It’s not yet 2022, but U.S. Senate candidates from Wisconsin are already making their priorities known.
Outagamie County Director Tom Nelson, a Democrat, has repeatedly expressed support for raising taxes for the wealthiest Americans, posing as a stark contrast to Republican U.S. Senator Ron Johnson – who has yet to announce whether he will run for a third term.
In a tweet on April 11, 2021, Nelson used the issue of student debt to advance his point.
“Since 2010, student debt has increased by 102% and real salaries have * fallen * by more than 8%” he tweeted.
Is Nelson on something here?
Salaries vs. student debt
When asked for evidence to support Nelson’s claim, his campaign acknowledged that it couldn’t find data matching the specific numbers he cited and deleted the tweet. But they argued that the bigger point still stands – that student loan debt exceeds wages.
So we decided to take a look at the numbers.
First, a programming note: there are several metrics to analyze economic trends over time. Nelson cited real wages – or wages adjusted for inflation – so that will be our focus here.
According to data from the United States Bureau of Labor Statistics, the average annual weekly salary of all employees was $ 353.53 in 2010 and increased by 10.8% to reach $ 391.90 in 2020. ( Note: These figures are all in 1982-84 dollars, according to the standard used by BLS.) For production employees and non-supervisors, weekly earnings increased by approximately 11.5% during this period of 10 years.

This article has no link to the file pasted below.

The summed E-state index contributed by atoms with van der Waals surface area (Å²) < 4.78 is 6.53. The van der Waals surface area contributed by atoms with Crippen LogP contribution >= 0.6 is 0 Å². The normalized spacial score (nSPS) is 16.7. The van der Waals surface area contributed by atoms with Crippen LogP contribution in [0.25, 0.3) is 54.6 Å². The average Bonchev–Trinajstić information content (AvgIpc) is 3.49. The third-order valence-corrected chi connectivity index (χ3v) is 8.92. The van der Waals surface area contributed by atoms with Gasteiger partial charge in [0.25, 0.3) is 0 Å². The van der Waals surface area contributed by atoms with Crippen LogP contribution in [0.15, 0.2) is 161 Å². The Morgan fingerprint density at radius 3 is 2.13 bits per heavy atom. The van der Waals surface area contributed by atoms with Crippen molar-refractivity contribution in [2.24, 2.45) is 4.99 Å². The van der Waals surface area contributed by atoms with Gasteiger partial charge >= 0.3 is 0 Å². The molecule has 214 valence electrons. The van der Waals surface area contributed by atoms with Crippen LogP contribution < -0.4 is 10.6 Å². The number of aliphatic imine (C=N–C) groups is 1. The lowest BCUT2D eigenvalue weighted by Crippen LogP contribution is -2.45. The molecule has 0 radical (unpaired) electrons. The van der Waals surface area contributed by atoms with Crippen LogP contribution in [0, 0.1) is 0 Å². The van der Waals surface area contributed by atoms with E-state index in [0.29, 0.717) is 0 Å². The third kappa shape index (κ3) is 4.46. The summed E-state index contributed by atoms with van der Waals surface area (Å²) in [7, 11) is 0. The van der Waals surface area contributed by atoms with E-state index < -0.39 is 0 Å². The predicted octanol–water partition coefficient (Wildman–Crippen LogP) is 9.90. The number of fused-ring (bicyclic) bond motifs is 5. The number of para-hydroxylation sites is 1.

Thus, real wages have not fallen. On the contrary, they have increased.
Meanwhile, data from the Federal Reserve in St. Louis showed total student loans owed in the fourth quarter of 2010 to be around $ 855 billion. This skyrocketed to $ 1.7 trillion at the end of 2020, which is an increase of almost 100%.
Additionally, Experian found that the average individual loan balance increased by over $ 3,000, or 9%, from 2019 to 2020 alone, and 6% from 2015 to 2019.
This means that Nelson was generally on the right track with the increase in student debt.
But he missed the comparison.
In a tweet since deleted, Nelson said that “since 2010 student debt has increased 102% and real wages have fallen more than 8%.”
Student loan debt has grown astronomically during that time, so Nelson was on point there. But employees’ weekly earnings have not declined – they have increased by about 11% since 2010, after adjusting for inflation.
A statement is half true when it is partially correct but leaves out important details or takes things out of context.
It fits here.